Over the last several weeks, I have had many well-intended people question my decision to visit Sweet Mama in prison. I know the concern is for the protection of our family. I understand their unease. I, too, have sought the Lord multiple times, this week.
How did we get, here?!?!
With each question, the Holy Spirit would answer with Matthew 25:35-36.
For I was hungry and you gave me something to eat, I was thirsty and you gave me something to drink, I was a stranger and you invited me in, I needed clothes and you clothed me, I was sick and you looked after me, I was in prison and you came to visit me.
My friend and I made the long drive together. She gripped my hand, tightly, and prayed for God's presence, before I walked in. I didn't have the slightest bubble of nerves.
I had to wait in a holding room for two hours before I could see her. I didn't have my phone or a book. I just sat there and prayed. I listened to the sad stories around me. There were many family members visiting prisoners that day and the mood was heavy.
The air was so thick, I pushed through tears, all afternoon.
I had called the facility earlier to make sure I would be able to see her after making the long drive. The officer on duty said, "You must be Rebekah? You're the only person on her list."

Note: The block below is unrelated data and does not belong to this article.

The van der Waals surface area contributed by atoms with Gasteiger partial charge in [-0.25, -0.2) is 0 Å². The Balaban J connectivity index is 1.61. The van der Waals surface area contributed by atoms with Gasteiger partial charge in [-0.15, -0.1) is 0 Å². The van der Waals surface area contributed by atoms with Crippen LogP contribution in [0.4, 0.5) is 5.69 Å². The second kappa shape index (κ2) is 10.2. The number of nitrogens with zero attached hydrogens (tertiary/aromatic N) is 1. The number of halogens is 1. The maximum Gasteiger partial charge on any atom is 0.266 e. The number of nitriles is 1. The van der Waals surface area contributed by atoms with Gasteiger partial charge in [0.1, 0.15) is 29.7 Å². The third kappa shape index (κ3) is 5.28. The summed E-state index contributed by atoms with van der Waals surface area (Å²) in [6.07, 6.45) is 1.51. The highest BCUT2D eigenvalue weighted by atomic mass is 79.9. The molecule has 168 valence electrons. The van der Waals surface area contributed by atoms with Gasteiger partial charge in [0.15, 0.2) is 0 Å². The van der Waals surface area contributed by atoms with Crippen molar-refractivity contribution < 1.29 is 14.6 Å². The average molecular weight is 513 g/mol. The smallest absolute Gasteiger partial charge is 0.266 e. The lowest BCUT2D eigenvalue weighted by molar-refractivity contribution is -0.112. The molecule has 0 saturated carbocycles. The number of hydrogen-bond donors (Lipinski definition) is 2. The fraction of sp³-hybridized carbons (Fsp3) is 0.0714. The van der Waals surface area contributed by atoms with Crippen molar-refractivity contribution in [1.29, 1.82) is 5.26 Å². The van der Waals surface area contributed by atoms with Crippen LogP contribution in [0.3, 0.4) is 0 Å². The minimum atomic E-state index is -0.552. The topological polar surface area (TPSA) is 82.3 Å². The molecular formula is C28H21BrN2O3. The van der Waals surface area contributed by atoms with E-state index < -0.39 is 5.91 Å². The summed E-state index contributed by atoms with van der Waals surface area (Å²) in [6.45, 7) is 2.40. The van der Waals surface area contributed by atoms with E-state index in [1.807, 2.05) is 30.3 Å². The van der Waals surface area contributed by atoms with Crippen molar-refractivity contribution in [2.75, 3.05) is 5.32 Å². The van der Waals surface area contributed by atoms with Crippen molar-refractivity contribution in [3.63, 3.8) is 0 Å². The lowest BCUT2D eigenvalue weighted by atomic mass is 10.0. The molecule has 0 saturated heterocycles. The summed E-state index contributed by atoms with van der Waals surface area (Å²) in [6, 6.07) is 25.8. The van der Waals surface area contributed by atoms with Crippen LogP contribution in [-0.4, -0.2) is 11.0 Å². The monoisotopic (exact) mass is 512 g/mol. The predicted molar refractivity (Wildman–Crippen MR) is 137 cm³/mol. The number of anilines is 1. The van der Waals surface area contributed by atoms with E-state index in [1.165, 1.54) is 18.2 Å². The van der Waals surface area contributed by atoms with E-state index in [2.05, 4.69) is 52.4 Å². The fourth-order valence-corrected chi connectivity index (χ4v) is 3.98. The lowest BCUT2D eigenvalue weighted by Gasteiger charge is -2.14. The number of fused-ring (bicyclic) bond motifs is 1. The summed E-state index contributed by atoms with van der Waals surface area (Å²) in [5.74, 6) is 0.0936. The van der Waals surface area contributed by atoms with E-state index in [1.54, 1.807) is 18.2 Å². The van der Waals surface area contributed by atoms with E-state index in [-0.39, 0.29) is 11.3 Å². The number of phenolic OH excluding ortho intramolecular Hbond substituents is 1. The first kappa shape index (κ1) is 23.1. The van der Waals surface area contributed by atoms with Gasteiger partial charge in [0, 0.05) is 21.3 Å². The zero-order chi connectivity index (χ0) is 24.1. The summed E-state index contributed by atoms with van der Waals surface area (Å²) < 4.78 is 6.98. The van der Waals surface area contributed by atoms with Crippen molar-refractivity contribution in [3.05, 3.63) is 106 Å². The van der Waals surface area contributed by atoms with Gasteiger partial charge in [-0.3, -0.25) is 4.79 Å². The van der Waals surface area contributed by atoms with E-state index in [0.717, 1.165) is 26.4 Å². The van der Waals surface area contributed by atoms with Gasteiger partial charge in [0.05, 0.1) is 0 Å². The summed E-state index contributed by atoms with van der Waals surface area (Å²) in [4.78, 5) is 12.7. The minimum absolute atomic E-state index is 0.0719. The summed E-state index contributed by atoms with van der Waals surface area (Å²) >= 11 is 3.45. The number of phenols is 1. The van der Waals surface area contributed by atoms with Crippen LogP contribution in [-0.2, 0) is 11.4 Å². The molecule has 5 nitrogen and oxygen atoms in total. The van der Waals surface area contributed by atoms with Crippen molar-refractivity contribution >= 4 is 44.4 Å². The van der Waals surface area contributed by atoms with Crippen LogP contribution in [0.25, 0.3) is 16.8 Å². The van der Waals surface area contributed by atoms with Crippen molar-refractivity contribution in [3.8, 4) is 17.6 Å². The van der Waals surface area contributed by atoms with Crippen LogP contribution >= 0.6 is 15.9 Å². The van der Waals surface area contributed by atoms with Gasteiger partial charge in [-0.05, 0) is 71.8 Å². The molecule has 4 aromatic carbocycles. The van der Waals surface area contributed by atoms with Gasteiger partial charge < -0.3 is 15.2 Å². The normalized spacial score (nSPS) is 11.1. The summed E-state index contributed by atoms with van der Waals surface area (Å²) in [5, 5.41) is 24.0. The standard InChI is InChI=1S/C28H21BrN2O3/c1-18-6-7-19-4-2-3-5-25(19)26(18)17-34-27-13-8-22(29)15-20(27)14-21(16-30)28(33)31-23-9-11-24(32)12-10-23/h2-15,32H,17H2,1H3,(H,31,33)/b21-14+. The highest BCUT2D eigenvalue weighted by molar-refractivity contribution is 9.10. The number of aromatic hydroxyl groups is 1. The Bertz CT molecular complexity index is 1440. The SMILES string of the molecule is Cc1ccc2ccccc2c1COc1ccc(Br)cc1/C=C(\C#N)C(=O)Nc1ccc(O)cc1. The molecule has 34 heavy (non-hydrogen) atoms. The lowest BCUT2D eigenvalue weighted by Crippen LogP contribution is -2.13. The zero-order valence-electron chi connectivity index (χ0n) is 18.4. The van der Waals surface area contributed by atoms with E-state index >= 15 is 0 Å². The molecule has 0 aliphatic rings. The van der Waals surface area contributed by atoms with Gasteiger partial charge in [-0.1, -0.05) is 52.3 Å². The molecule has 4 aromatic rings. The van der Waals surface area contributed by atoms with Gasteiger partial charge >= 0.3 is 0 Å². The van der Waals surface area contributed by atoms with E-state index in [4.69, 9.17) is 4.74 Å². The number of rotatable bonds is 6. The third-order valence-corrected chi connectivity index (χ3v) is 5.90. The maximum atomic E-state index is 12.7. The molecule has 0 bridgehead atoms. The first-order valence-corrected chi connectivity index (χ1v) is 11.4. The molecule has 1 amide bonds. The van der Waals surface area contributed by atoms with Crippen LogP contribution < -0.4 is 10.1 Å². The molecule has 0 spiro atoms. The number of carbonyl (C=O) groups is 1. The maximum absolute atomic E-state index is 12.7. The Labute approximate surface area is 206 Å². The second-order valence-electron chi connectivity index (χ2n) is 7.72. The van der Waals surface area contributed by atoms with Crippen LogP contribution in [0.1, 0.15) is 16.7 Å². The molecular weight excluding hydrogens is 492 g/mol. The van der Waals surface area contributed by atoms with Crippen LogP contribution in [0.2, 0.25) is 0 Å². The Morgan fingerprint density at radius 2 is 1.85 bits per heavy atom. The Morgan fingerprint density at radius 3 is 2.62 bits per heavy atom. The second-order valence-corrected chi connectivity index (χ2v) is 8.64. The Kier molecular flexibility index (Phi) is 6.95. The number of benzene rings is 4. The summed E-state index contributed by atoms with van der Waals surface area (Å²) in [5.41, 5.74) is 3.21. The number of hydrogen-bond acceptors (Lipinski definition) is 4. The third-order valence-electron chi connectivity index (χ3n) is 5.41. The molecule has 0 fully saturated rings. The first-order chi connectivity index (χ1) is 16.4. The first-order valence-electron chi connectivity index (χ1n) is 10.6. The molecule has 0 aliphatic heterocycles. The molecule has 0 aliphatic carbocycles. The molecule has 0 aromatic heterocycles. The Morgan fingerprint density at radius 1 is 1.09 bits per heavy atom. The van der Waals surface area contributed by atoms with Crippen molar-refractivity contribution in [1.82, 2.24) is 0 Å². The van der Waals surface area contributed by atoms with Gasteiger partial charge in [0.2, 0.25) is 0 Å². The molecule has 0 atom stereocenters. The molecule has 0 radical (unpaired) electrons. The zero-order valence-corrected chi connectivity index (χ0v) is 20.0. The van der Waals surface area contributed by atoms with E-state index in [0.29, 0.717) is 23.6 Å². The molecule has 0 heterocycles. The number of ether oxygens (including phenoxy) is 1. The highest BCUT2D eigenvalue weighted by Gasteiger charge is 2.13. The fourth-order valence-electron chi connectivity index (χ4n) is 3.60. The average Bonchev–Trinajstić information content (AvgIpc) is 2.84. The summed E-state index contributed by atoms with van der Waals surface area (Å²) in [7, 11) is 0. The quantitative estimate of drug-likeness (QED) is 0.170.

Those few words broke my heart and set the tone for the hours before our visit.
I made eye contact with her from across the room while I was stopped at the third security station. When I passed the final inspection, I nearly ran to her and grabbed her as tight as I could. She sobbed and hugged me back with all her strength.
She kept apologizing for her tears, but I told her I wasn't in a hurry. She could cry for as long as she needed. She asked me a hundred questions in rapid succession. We started with Cisco and exhausted every topic on all three kids. I was happy to share our life with her, as I can only imagine the loneliness that eats through her days.
She asked me if it was hard to say yes to bringing home another baby when the agency called about Baby Brother. I only know how to be genuine, so I shared my heart and the emotions that came before our "yes".
She interrupted me halfway through and said, "I'm glad you brought this up."
"This is what I have been wanting to talk to you about."
I braced myself for one of the many questions Ben and I imagined she would ask.
"I would like to have him back...what I mean to say is, I am going to fight to take him back."
I was shocked speechless. We, literally, sat staring at each other for a minute without a word.
When my life - turned TV movie - started playing, again, a thousand thoughts rushed through my head. I am a confident girl who is not afraid of silence - uncomfortable or otherwise. So, I just sat there. I really didn't know what to say. Mama started in about the attorney she is meeting with, her hopes for a strong case, the brokenness in her heart, and the guilt she fights.
I never took my eyes from her.
After her ten minute monologue she looked at my face and said, "How does this make you feel?"